During a Spring of disruption and sadness, Colorado Academy Senior Dani Torres has special reason to be joyful. The worry that weighed her family down—wondering how they would pay for college—was wiped away in one moment, when she learned that she had earned full tuition at the college of her choice from the Latinas First Foundation (LFF).
“It’s amazing,” Torres says. “It didn’t seem to me there was any chance I would actually get it, because the chances seemed so slim.”
Torres was one of more than 850 young women who applied to LFF for tuition assistance. During the application process and subsequent interviews, she impressed the committee of judges so much that they chose to award her a full-tuition scholarship for four years. “I told them that I am a passionate learner,” Torres says. “From elementary school on, I have always liked school, and now all the hard work has paid off.”
The LFF was created by Juanita Chacon and Meshach Rhoades to provide a critical network and support for Latinas to reach their highest potential through non-traditional scholarships. Rhoades is a CA parent, so she recused herself from review of Torres’s application, but she is delighted with the results.
“The Latinas First Foundation was so impressed with Dani,” says Rhoades. “She is a fantastic student-athlete with a bright future, and we are thrilled to be a small part in her story.”
‘Girls can be what they can see’
Torres can thank a CA alumna for helping launch her successful journey to college. When she was in Eighth Grade at STRIVE Prep Westwood, her teacher, Meg LaFarge ’07, suggested that she apply to an independent high school. She was accepted at more than one school, but chose CA because “from the beginning, the people seemed friendlier.”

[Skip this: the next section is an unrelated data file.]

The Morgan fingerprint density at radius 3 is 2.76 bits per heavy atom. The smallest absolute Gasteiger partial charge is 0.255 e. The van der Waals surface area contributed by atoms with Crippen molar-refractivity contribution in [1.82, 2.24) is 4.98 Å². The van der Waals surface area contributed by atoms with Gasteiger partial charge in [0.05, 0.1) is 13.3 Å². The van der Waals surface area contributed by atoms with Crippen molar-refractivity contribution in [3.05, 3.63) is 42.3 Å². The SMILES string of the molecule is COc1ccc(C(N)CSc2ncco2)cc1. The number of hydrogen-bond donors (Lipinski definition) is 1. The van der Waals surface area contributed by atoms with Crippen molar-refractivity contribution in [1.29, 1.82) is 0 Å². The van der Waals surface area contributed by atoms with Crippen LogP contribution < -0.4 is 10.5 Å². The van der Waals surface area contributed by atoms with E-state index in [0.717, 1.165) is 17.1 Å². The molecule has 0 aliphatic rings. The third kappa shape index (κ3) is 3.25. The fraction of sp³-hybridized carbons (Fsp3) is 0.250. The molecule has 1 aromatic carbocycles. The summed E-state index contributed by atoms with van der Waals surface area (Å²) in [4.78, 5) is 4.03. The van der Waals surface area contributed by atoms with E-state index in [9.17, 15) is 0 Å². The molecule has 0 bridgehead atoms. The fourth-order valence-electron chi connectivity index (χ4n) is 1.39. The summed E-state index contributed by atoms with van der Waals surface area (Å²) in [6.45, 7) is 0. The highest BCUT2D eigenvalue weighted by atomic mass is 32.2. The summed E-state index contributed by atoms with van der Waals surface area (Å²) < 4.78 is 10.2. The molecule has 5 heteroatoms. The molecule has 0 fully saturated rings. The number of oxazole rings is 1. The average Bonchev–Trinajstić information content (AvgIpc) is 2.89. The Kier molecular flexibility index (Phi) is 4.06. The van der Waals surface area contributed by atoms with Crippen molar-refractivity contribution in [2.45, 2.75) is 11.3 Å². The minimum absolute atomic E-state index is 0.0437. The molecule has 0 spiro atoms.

That choice “changed the direction of my life,” says Torres. At CA, she especially enjoyed math, physics, and science. She also played on the 2019 State Championship Girls Soccer Team, an experience she describes as “the highlight of my four years.”
But when it came time to apply for college, she faced unique hurdles, particularly because she is the oldest child in the family and the first to tackle the college application process. “As a first-generation student, it was harder for me, because I didn’t have anyone to look up to,” Torres says. “My parents were not involved, so I did all the paperwork and handled all the financial applications myself.”
Director of College Counseling Sonia Arora suggested she apply for aid from LFF and shared in the celebration of the generous scholarship. “Dani has thrown her heart into CA, especially as a crucial member of our competitive Girls Varsity Soccer Team and as a member of the Community Leadership Team,” Arora says. “I know that the committee at the Latinas First Foundation was impressed by their interview with Dani and all they learned about her academic and personal motivations. This scholarship will have an immediate, positive impact on Dani and her family and allow her to pursue her dreams.”
Torres had to make a difficult choice between the University of Denver and Colorado State University-Pueblo. The deal-breaker was the chance that she will be able to play soccer for CSU-Pueblo. “Soccer is a big part of who I am,” she says. “I really wanted that to be part of my next four years.”
In the future, she plans to help her 15-year-old twin sisters—for whom, she says, she has always been a “second mom”—when it’s their chance to apply for college. In the meantime, she will continue to be a “passionate learner,” thanks to LFF.
“Our motto is that ‘girls can be what they can see,’ and Dani is living this,” says Rhoades. “We know Dani can and will do amazing things in her career!”